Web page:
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Robert Pearson

  Accessible Media


Generation: Paper

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Accessible Media Inc. (AMI) recently launched the Described Video (DV) TV Guide in Canada on the AMI website.  For reference, for those who may not be aware, Audio Description is known as Described Video in Canada. Robert Pearson writes.

The Guide is an aggregate list of DV programming available across multiple broadcast networks in the country, including all of the fully described program line-up available on AMI-TV. It was designed to serve the needs of those who require or enjoy described programming in an effort to allow them to plan their TV viewing time. Never before, in any jurisdiction, has there been a TV Guide of described programming implemented in this nature to serve the needs of this historically underserved audience.

The Guide was launched on June 1, 2012 on the AMI website and also through an associated 24-hour toll-free national bilingual call centre. From the initial design stage, the Guide was developed to provide these listings to users who may have online access and to those who do not by having them contact the call centre. It was decided that no other format would be required for these listings, specifically print, as users could easily print out the listings off the website.

However, shortly after launch AMI began to receive requests for printed copies of the listings. Unfortunately, due to the digital media nature of the Guide, it was not within the means of our not-for-profit organization to provide these listings in a format beyond that which could be printed from an accessible website. In reviewing the requests that were received in this regards though, an interesting trend began to appear.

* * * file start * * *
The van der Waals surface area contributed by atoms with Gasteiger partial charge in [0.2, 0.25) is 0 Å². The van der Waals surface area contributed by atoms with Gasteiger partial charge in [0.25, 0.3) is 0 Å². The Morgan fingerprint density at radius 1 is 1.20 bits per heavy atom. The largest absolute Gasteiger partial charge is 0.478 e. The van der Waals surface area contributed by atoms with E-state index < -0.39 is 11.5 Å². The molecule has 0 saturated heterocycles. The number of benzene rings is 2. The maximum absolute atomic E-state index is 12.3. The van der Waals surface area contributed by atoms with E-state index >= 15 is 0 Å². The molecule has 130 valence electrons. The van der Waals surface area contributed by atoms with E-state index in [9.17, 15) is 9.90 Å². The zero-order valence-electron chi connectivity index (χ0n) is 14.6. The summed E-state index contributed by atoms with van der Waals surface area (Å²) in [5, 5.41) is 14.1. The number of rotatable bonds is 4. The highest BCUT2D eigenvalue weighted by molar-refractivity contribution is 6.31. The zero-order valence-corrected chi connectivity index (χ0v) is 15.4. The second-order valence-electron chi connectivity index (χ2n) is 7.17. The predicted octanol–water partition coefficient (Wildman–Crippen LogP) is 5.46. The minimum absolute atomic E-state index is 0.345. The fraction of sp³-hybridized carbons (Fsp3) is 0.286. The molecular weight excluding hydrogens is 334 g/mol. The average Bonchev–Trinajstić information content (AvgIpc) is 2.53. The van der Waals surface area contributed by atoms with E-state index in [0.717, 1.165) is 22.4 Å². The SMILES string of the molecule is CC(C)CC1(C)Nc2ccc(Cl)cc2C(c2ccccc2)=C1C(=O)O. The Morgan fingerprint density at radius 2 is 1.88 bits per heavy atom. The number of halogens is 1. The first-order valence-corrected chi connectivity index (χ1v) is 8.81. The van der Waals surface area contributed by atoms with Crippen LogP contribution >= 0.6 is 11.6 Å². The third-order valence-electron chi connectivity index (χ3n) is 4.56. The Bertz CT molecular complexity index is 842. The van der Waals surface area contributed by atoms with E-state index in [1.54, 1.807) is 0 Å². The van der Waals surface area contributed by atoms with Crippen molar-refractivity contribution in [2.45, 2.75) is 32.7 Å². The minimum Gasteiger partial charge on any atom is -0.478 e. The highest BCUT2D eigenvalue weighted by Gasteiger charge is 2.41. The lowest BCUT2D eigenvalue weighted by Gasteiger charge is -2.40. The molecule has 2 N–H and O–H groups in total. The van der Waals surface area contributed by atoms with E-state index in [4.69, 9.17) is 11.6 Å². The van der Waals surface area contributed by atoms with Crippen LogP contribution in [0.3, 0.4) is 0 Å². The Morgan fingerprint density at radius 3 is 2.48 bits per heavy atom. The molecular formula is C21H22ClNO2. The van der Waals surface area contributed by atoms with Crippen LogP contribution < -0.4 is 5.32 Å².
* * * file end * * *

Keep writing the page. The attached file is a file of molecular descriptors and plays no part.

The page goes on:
Audio Description is known as Described Video in Canada 

Video description is audio-narrated descriptions of a television program's key visual elements 

Individuals, seemingly of a similar generation, were associating the idea of a TV Guide with text on a piece of paper and something tangible that they could hold.  There appeared to be a general misunderstanding as to why the service was being offered only in intangible formats, speaking to the intent of providing these listings as an accessibility accommodation.

Could it be that despite the best the intentions of providing these listings in an accessible format, to provide increased inclusion for those requiring the product of these listings, that in fact providing them through only these two mediums works towards making them inaccessible for some?

Perhaps the use of paper, text on a page, writing with a pencil or pen, or even holding a hard or soft book are non-digital activities that are the most accessible options for consuming media content for a specific generation.  If that is the case then providing multiple content formats may be the solution.

Certainly, being of an age where I remember a pre-Internet world of postal mail and text books that you would purchase at the book store, I can appreciate the idea of sitting down with a newspaper or a good book.  However, generally, as we look towards ensuring that we develop strategies for ensuring the accessibility of rapidly evolving digital content, it may be important to also ensure that a regressive perspective is considered to ensure that inclusion is achieved across a spectrum of accommodations. 

Robert Pearson is an information technology professional who has been functioning, influencing, and engaging in the accessibility industry since 1999. As a Director with Accessible Media Inc (AMI), Robert is in a position to advocate, support and promote the community from which he came. Robert regularly speaks about his experiences within the industry and some of the personal challenges he has faced with his own unique disability.  


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